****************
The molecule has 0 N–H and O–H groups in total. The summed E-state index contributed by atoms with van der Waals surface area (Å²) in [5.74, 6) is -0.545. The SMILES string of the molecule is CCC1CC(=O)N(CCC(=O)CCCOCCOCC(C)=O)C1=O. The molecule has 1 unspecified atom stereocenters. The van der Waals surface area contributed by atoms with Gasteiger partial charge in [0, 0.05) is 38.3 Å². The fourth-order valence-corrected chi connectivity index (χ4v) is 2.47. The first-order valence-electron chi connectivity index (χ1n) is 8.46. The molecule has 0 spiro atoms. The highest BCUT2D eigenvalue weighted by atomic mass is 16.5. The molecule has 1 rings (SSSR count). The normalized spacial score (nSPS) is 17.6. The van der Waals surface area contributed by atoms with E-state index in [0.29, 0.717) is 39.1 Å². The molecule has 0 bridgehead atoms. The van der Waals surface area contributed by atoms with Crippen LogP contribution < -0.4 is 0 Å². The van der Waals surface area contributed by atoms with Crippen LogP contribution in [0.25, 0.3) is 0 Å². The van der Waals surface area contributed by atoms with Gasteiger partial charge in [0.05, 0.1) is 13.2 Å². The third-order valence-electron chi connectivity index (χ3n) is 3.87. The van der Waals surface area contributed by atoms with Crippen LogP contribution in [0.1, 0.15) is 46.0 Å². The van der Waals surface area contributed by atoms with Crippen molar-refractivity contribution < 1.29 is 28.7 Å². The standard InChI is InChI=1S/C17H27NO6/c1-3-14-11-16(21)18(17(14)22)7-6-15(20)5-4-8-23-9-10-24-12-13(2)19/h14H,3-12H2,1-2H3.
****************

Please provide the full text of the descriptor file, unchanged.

The molecule has 0 N–H and O–H groups in total. The summed E-state index contributed by atoms with van der Waals surface area (Å²) in [5.74, 6) is -0.545. The SMILES string of the molecule is CCC1CC(=O)N(CCC(=O)CCCOCCOCC(C)=O)C1=O. The molecule has 1 unspecified atom stereocenters. The van der Waals surface area contributed by atoms with Gasteiger partial charge in [0, 0.05) is 38.3 Å². The fourth-order valence-corrected chi connectivity index (χ4v) is 2.47. The first-order valence-electron chi connectivity index (χ1n) is 8.46. The molecule has 0 spiro atoms. The highest BCUT2D eigenvalue weighted by atomic mass is 16.5. The molecule has 1 rings (SSSR count). The normalized spacial score (nSPS) is 17.6. The van der Waals surface area contributed by atoms with E-state index in [0.29, 0.717) is 39.1 Å². The molecule has 0 bridgehead atoms. The van der Waals surface area contributed by atoms with Crippen LogP contribution < -0.4 is 0 Å². The van der Waals surface area contributed by atoms with Crippen LogP contribution in [0.25, 0.3) is 0 Å². The van der Waals surface area contributed by atoms with Gasteiger partial charge in [0.05, 0.1) is 13.2 Å². The third-order valence-electron chi connectivity index (χ3n) is 3.87. The van der Waals surface area contributed by atoms with Crippen LogP contribution in [0.1, 0.15) is 46.0 Å². The van der Waals surface area contributed by atoms with Crippen molar-refractivity contribution < 1.29 is 28.7 Å². The standard InChI is InChI=1S/C17H27NO6/c1-3-14-11-16(21)18(17(14)22)7-6-15(20)5-4-8-23-9-10-24-12-13(2)19/h14H,3-12H2,1-2H3.